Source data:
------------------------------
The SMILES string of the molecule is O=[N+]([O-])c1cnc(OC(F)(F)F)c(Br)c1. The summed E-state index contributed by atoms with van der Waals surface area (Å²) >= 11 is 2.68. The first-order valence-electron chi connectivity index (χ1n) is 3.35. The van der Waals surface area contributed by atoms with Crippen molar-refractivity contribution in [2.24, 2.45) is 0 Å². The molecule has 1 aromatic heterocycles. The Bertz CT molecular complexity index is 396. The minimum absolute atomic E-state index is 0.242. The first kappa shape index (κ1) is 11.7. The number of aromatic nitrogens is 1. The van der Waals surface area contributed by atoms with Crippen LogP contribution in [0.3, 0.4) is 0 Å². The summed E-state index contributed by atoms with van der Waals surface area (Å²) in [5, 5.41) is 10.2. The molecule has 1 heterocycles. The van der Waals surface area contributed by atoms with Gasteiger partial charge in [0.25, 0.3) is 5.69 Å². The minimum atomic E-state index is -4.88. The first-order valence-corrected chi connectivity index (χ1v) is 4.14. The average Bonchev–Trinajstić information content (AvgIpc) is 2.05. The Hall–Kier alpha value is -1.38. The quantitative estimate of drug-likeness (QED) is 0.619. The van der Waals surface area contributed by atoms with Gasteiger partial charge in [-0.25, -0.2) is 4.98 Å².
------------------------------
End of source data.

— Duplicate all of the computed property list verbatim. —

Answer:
The SMILES string of the molecule is O=[N+]([O-])c1cnc(OC(F)(F)F)c(Br)c1. The summed E-state index contributed by atoms with van der Waals surface area (Å²) >= 11 is 2.68. The first-order valence-electron chi connectivity index (χ1n) is 3.35. The van der Waals surface area contributed by atoms with Crippen molar-refractivity contribution in [2.24, 2.45) is 0 Å². The molecule has 1 aromatic heterocycles. The Bertz CT molecular complexity index is 396. The minimum absolute atomic E-state index is 0.242. The first kappa shape index (κ1) is 11.7. The number of aromatic nitrogens is 1. The van der Waals surface area contributed by atoms with Crippen LogP contribution in [0.3, 0.4) is 0 Å². The summed E-state index contributed by atoms with van der Waals surface area (Å²) in [5, 5.41) is 10.2. The molecule has 1 heterocycles. The van der Waals surface area contributed by atoms with Gasteiger partial charge in [0.25, 0.3) is 5.69 Å². The minimum atomic E-state index is -4.88. The first-order valence-corrected chi connectivity index (χ1v) is 4.14. The average Bonchev–Trinajstić information content (AvgIpc) is 2.05. The Hall–Kier alpha value is -1.38. The quantitative estimate of drug-likeness (QED) is 0.619. The van der Waals surface area contributed by atoms with Gasteiger partial charge in [-0.25, -0.2) is 4.98 Å².